North African Terror Groups Merge

A new terror group in North Africa has been formed from the merger of the Masked Battalion with Tawhid wal-Jihad, and security sources expect it to conduct a major terror strike soon.

Topics covered

terrorism, terror, salafist gunmen, salafist, algeria

Aug 26, 2013

The security agencies of the countries of the Maghreb, the Sahel and southern Europe have warned of major terrorist operations that may surpass the January 2013 Tigantourine operation. The warning came after the inception of a new terrorist organization called al-Mourabitoun. The security reports indicated that there are efforts underway to merge al-Qaeda in the Maghreb and the Sahel, Ansar al-Din and terrorist battalions active in Tunisia.

Security reports circulating in several countries, including Algeria, claimed that terrorists in the new al-Mourabitoun organization, which was founded by merging the Masked Battalion with the Tawhid wal-Jihad group in West Africa, is planning a major terrorist strike against an important Western target in the countries that the takfiri group considers legitimate targets: Tunisia, Morocco, Libya and Egypt.

High-level security sources said that the announcement of al-Mourabitoun’s birth is a sign to sleeper cells and terrorist elements in the desert to carry out operations that have been agreed upon in advance between the leaders of the Masked Battalion and Tawhid wal-Jihad, just as occurred eight months ago, when the establishment of the Undersigned in Blood Battalion was announced. A few weeks after that announcement, the Tigantourine operation took place in Algeria.

According to security sources, the de facto leader of the new terrorist group remains Mokhtar Belmokhtar despite his announcement to officially step down as leader of the emirate. Belmokhtar, the founder of Salafist jihadist groups in the Sahel, wishes to stay out of the limelight to escape from the overt and covert military operations being conducted by the West and local forces to capture him. Belmokhtar also wants to make it easier for al-Qaeda elements belonging to the Desert Brigades to join the new organization after he, and all al-Qaeda dissidents, step down.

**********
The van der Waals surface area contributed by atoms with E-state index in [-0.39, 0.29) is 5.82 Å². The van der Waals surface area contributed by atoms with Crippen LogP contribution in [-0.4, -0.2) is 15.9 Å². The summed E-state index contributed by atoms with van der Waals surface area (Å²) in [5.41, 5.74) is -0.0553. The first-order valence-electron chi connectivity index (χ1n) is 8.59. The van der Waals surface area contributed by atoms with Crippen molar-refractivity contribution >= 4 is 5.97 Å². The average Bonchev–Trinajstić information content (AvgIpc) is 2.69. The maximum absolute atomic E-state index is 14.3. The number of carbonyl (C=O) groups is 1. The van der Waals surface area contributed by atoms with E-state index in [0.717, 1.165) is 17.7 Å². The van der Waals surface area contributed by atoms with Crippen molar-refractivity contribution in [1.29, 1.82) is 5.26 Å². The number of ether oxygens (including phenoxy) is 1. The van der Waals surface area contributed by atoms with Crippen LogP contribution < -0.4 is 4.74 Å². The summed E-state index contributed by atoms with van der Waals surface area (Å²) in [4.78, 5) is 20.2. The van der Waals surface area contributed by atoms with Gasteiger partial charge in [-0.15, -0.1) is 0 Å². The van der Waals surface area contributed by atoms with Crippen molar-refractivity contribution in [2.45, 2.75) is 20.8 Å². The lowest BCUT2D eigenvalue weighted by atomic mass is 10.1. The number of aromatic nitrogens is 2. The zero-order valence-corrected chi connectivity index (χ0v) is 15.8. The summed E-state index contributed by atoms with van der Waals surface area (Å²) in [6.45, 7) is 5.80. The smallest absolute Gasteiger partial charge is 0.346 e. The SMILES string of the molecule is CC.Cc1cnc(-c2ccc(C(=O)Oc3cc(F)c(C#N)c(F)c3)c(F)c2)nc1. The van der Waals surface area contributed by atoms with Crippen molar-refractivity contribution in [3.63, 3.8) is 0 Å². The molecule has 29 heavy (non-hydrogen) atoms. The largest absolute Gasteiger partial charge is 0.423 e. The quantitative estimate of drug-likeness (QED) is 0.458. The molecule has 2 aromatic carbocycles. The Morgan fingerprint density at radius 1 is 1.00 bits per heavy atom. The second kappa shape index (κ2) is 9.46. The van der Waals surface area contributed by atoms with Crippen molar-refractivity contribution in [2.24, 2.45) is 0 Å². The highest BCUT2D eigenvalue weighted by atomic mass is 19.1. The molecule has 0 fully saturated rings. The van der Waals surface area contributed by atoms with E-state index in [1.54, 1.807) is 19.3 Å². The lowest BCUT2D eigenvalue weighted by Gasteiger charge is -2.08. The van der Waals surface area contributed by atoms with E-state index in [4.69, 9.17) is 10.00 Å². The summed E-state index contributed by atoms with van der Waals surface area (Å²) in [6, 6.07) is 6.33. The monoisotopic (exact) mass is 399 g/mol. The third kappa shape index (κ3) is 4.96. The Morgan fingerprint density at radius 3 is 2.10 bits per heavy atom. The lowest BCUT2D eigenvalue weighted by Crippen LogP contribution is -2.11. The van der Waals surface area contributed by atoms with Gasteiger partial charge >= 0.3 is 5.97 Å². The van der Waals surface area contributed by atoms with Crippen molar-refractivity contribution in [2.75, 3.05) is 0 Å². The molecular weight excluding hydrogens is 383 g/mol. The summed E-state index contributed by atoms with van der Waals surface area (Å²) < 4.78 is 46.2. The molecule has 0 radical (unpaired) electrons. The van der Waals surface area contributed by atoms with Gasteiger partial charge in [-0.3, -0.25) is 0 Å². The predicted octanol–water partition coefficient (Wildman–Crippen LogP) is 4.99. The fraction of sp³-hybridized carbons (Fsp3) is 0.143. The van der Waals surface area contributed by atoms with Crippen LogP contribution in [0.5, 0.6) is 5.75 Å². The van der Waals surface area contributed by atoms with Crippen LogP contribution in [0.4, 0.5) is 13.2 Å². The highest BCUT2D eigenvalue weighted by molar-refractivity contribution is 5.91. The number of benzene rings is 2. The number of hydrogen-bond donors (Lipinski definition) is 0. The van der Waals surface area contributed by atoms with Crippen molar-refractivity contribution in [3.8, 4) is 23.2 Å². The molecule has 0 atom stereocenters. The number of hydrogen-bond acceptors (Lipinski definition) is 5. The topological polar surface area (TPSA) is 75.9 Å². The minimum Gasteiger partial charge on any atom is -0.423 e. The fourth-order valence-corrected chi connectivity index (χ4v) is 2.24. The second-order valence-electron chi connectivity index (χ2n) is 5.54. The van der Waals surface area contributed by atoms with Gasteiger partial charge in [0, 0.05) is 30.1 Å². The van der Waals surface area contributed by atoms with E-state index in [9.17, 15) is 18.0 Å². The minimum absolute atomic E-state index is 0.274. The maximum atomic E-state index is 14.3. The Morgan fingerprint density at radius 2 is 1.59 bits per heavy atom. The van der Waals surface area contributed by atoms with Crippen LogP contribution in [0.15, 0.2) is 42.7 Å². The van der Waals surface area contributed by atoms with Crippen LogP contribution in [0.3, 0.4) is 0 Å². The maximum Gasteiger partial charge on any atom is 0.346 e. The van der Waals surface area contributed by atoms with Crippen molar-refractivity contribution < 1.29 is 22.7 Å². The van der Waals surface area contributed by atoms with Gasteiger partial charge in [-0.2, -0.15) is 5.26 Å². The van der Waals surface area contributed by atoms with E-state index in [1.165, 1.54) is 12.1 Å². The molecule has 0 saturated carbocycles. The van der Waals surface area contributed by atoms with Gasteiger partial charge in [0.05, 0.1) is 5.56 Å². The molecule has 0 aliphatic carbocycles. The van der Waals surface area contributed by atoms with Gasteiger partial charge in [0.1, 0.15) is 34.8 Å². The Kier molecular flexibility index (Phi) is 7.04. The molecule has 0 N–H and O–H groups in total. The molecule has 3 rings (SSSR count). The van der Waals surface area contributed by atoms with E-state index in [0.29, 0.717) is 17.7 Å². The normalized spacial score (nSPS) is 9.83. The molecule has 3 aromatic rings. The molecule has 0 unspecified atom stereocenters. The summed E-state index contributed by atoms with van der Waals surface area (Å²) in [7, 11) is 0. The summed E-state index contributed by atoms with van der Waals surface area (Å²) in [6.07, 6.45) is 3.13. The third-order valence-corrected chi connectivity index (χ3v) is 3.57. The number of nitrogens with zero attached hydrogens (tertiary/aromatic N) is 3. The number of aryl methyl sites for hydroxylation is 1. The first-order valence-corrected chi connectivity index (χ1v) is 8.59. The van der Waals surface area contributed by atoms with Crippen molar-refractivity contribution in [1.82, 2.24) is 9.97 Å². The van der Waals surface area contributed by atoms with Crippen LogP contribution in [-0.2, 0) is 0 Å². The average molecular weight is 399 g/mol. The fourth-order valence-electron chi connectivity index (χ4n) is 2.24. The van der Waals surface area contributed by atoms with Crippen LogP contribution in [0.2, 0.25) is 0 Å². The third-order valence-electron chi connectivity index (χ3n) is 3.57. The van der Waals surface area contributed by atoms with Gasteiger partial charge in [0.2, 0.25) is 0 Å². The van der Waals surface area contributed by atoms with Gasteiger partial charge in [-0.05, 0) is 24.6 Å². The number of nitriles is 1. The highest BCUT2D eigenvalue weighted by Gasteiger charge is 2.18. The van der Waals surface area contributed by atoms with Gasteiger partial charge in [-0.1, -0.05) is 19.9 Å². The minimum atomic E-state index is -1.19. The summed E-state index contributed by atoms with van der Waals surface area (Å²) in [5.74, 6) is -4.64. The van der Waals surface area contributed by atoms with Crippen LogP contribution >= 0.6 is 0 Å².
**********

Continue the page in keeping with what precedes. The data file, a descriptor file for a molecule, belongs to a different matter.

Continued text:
The same sources added that the establishment of al-Mourabitoun is designed to earn the loyalty of terrorists in Tunisia and Libya, sleeper cells in Morocco and active cells in Egypt, in order to create a major international organization, as expressed in al-Mourabitoun’s statement, which said its field of activity is “from the Nile to the [Atlantic] Ocean.”

The first goal of this organization, according to the same sources, is to annex the branch of the al-Qaeda in the Sahel organization and terrorists in Tunisia and Libya. Security sources have indicated that Tunisian terrorists have sworn allegiance to the new emir, whose identity the organization’s top echelons wish to keep secret. That secret leader is believed to be an important leader in the international al-Qaeda organization. There is also some information about unremitting efforts to admit the jihadists in Tunisia to the new movement.

Security observers in the Sahel have linked the announcement of the new terrorist group to several regional and international developments, including in Tunisia, Libya and Egypt. This means that the new organization will be active outside of the Sahel and the Arab Maghreb, and east of where al-Qaeda in the Maghreb has traditionally been active.

That was confirmed by al-Mourabitoun’s founding manifesto, which said, “Your brothers in the Masked Brigade and Tawhid wal-Jihad in West Africa declare that they are uniting in one group called al-Mourabitoun in preparation to unite the Muslims’ word in a single project, from the Nile to the [Atlantic] Ocean.”

According to our sources, the terrorist groups in northern Mali have learned their lesson from France’s Operation Wild Cat, which, even though it did not eliminate Salafist jihadist leaders, did come to an end with the least possible French losses.

The French military operation succeeded in expelling thousands of militants belonging to four well-armed organizations: Tawhid wal-Jihad, the Masked Brigade, Ansar al-Din and al-Qaeda. The operation succeeded because the four organizations had no unified command that directed their military and security operations in the field. And this what al-Mourabitoun wants to rectify.

Continue reading this article by registering at no cost and get unlimited access to:
  • Al-Monitor Archives
  • The Week in Review
  • Exclusive Events
  • Invitation-only Briefings

More from  Mohammad Ben Ahmad